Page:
After a short, dry and uneventful flight from the Linyanti airstrip, we landed at the strip serving Khwai. Dry flight because Stewardess Precious declined to serve drinks and snacks, claiming the flight was too short. She did pass around a few candies. Our new guides, Aubrey and Max met us and we motored to the camp.
Here is Gina as we were loading up (and part of Roger)
On the way we saw some wildlife as usual.
Another beautiful shot of an African Fish Eagle (if I do say so myself)
We were welcomed to the Khwai Tented Camp by Dudu and her crew. Â Another first class camp. https://africanbushcamps.com/camps/khwai-tented-camp/
I was entirely too comfortable.
And so was Aubrey, one of our guides.
Dudu, our hostess and the cook.
We would find during our stay at Khwai, as we did at the other camps, that they have hospitality down to a science. The staff were invariably well trained, courteous, friendly and helpful. And the facilities were all first class. I don’t think anyone in the group would disagree with me that we could recommend any of the camps, with the possible exception of Nogatsaa due to the long drive in. If Nogatsaa gets an airstrip as they are allegedly trying to, that objection would be removed.
Back to wildlife. A lechwe, baby hippo and cormorant sharing grazing space.
Grazing is hard work, baby is tired.
Lechwe looking at you.
Croc on bank.
Probably the prettiest bird we saw in Botswana was the lilac breasted roller. My favorite anyway. A couple flying pictures.
Then we encountered the high point of our wildlife experience. Just as the vulture and other scavenger birds are not attractive, even ugly, the hyena, a scavenger, is possibly the most disgusting animal. Aubrey and Max warned us that the hyenas had a unique greeting ritual, and unique it was. Think of dogs sniffing, then multiply that many times, with accompanying sound effects. I will not repeat some of the comments heard from the vehicles as we watched the hyenas returning to the den and greeting each other. I did hear Lynne say “Wes, stop it,” but I have no idea what she meant.
Mother hyena and pups.
After our heartwarming experience observing the hyena, we returned to the camp for another fine meal and a good nights sleep.
Starting out the next morning as usual about 6:30 AM, we had a good wildlife day. First up was a pack of African Wild Dogs we ran across. A critically endangered species, there are only abut 1,400 remaining in the wild, and they exist only in southern Africa and the southern part of East Africa.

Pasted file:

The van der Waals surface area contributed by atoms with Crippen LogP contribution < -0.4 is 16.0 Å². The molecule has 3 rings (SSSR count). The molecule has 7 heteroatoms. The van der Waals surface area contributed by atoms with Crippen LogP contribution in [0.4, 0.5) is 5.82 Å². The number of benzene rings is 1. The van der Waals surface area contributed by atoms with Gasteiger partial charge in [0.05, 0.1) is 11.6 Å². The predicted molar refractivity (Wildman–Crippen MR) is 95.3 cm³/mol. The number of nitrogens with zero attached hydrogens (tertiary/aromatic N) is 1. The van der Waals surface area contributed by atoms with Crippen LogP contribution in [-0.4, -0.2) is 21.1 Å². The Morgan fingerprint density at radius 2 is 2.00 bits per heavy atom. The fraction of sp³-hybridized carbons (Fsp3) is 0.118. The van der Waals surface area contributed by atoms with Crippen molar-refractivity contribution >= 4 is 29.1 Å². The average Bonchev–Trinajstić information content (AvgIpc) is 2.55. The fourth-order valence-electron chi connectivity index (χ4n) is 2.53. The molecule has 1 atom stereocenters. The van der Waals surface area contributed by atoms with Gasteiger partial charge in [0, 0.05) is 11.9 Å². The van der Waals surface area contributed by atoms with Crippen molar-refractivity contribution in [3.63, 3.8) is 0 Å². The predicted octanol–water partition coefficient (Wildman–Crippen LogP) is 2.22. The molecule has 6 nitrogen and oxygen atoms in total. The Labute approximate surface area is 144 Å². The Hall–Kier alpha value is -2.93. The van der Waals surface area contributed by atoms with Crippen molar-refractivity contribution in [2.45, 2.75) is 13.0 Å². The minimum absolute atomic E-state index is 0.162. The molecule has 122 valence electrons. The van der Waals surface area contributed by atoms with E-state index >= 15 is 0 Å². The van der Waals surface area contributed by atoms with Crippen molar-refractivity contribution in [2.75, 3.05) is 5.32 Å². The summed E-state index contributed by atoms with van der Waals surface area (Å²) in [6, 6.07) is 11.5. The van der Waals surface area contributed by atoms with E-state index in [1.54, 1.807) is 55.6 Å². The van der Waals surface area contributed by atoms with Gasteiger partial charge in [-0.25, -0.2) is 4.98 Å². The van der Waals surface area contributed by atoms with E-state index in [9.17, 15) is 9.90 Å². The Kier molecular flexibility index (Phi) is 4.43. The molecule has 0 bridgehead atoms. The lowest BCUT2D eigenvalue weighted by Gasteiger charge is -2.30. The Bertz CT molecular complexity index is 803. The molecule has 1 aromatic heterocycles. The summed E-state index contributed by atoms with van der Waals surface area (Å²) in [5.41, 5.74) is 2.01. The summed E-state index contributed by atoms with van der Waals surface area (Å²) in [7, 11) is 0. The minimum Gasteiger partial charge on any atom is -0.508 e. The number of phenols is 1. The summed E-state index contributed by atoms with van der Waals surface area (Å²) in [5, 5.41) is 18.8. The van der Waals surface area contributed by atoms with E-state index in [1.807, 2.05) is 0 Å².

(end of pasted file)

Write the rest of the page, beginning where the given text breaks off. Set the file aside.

Not too much later we crossed paths with three young lions.
A Martial Eagle
It was a regular feline frolic that morning as we spotted (pun intended) cheetahs.
Impeding our travels once again, this fellow had some big ones, tusks.
On the afternoon drive, more cats. Our guides were alerted to a lion feasting on a kill, so we raced to catch the cat in action. Well, the kill was probably two days old, and the smell was strong to say the least. The big cat was cleaning up what was left on the carcass.
We stayed much too long watching the guy having his meal and smelling his meal, but finally he had enough and got up to rest, right by our jeep.
This is how close he was, as Gina took the shot from behind me in the LandCruiser.
Which brings up a point we all discussed at one time or another. These are wild animals, in their natural habitat. They were almost completely oblivious to our presence, having become so accustomed to the jeeps riding around them.
Later we saw this cute little fellow, a jackal in the late afternoon sun.
More elephants. This young guy looks like he has a deformed trunk. Compare to his friend in the second picture.
We passed a herd of another member of the antelope family, wildebeests in the later afternoon sun.
The national bird of Botswana in the late afternoon sun, a Kori Bustard
As we went for our sundowner, we were joined by Cynthia and Ken. They had left us after Nogatsaa, staying at other camps. Their camp at Khwai was close by ours, so we could have a reunion. And, I know they were glad to be present for the poop spitting contest. In fact, their guide, Sinka, instigated the whole thing, seeing who could spit lechwe poop the furthest. Supposedly, the lechwe poop was sterile, and no harm would come from putting it it your mouth. We travelers were more than willing to take their word for that. If fact, Aubrey, one of our guides, wasn’t keen on the idea either. But, Max and Sinka had a spirited contest, with Max coming up short. Here is Max with a valiant effort.
Gina and Cynthia together again.
A sunset to finish a good day.
The next morning, the group went to the village of Khwai. Janet had some gifts she wanted to give the kids. Sig and I elected to stay at the lodge, Sig not having much choice and me just being lazy. We went through the village on each game drive and across a rickety bridge to get to the Game Reserve.
The village was stretched out along the dusty road, and was very poor. The residents were supported by government grants and by profit sharing from the safari camps in the area. The only electricity was in the municipal buildings. The homes were mostly small concrete structures or thatched huts. The inhabitants cooked on fires in from of their homes, and the same fires provided heat.
Some scenes from the visit to the school courtesy of Gina.
Lunch was served for the group in the bush.
Ladies enjoying the break.
On the afternoon drive we saw wildebeests.
Two young zebras in the sunset.
And to finish the day, elephants walking in the beautiful African sunset.
The next day we said goodbye to Khwai. Our two guides Aubrey and Maxwell, and fine ones they were.
Waiting to load up for the short flight to Rra Dinare, our next camp.
More to come.